Navy Upgrades More Than a Third of Cruisers

Eight of the service's 22 active Ticonderoga-class vessels have completed upgrades designed to extend the service life of the ships for about 15 years.

The U.S. Navy is making progress modernizing its fleet of guided-missile cruisers, a class of warships engineered for anti-submarine warfare, surface missions and ballistic missile defense, service officials said.

The Ticonderoga-class of cruisers are engineered for Aegis ballistic missile defense, which uses a mix of computer, missile and radar technology to fire a Standard Missile-3 to knock an approaching enemy projectile out of the sky.

The 567-foot long warships are equipped with Tomahawk missiles, torpedoes, vertical launch tubes for SM-3s, SH-60 Sea Hawk helicopters, 5-inch guns and Phalanx close-in-weapons-systems, among other features.

The Navy had planned to build a new class of cruisers called CGX – but that program was cancelled in 2010, paving the way for the upgrades of the existing Ticonderoga-class cruisers, Navy officials said.

Thus far, eight of the service’s 22 active Ticonderoga-class vessels have completed a comprehensive modernization program designed to extend the service life of the ships for about 15 years beyond what would have been expected, according to Lt. Kurt Larson, a spokesman for Naval Sea Systems Command.

The overall lifespan of a guided-missile cruiser, including the modernization upgrades, is about 35 years, Larson said.

One analyst said the upgrades will ensure that the vessels will be advanced enough to combat potential threats in coming years.

“The upgrades to the combat systems, radar and displays are useful in helping the ships to do well against the fat part of the curve of the world’s threats — but there are other threats that are not on the fat side of the curve,” said Byran McGrath, managing director at FerryBridge Group LLC, a defense consulting firm based in Easton, Md.

“A modernized Aegis cruiser is among the most powerful and capable warships the world has ever created,” he added. “Cruiser modernization will make the ships better suited for many threats and get them to the end of their service life.”

The upgrades, which can cost up to $250 million a ship, include improvements to the hull, sonar, radar, as well as electrical, computer and weapons systems, Larson said.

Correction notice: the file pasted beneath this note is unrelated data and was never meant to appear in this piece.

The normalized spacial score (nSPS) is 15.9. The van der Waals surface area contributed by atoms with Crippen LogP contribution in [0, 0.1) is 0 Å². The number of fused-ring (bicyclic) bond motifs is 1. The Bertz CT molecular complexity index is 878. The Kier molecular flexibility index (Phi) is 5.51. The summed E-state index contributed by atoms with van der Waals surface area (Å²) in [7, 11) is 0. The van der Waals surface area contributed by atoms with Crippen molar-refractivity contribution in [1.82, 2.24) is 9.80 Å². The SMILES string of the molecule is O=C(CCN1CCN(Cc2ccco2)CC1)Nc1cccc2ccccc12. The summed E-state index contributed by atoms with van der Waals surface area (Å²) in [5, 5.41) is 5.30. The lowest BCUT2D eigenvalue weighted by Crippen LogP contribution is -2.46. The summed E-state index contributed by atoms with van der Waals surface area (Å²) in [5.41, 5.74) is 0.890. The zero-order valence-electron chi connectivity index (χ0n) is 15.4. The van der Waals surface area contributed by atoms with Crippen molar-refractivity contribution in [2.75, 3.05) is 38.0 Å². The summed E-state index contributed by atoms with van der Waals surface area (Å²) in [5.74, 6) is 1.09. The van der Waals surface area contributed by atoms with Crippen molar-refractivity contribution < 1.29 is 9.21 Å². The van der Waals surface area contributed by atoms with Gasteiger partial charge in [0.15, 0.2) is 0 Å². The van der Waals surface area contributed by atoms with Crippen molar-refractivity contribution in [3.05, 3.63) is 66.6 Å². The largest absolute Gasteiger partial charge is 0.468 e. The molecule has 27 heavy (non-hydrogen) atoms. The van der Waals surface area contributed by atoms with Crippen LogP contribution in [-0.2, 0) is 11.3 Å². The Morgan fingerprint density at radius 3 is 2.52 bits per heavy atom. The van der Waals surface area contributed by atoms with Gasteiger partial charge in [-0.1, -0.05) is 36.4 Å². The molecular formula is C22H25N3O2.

Twelve cruisers have completed what’s called hull, mechanical and electrical, or HM&E upgrades, Larson said. Other elements are referred to as combat systems, or CS, improvements.  Thus far, eight cruisers have finished the combat systems upgrades, he said.

The latter “will ensure the cruisers remain tactically relevant into the future,” Larson said in a written statement. “The cornerstone of the combat systems modernization is an upgrade of the AEGIS Weapon System (AWS) computing infrastructure, incorporating the latest commercial computing technology, fiber optics, and software upgrades.”

The enhancements include improvements to the SPQ-9B radar system, an X-band radar designed for the littorals and engineered to detect anti-ship cruise missiles, the Navy website states. The radar is configured to interface with the Aegis system as well.

Weapons improvements include the MK 160 gun computing system, the technology used to remotely support the firing of the MK 45 5-inch guns. The effort also includes modifications to the ship’s vertical launch system to incorporate the Evolved Sea Sparrow Missile, or ESSM, to improve self-defenses, Larson added.

“ESSM is a medium-range, semi-active homing missile that makes flight corrections via radar and mid-course data uplinks,” according to the service’s website. “The missile provides reliable ship self-defense capability against agile, high-speed, low-altitude anti-ship cruise missiles, low velocity air threats, such as helicopters, and high-speed, maneuverable surface threats.”

Another important part of the upgrades is improving the SQQ-89A(V)15 sonar suite with a multi-function towed array. The sonar suite includes hull-mounted  technology as well as several acoustic sensors and arrays designed to detect submarine threats.

Modernization is typically executed at the ship’s respective homeport, Larson said. Cruisers are slated to receive the work in San Diego, Calif., Norfolk, Va., and Yokosuka, Japan.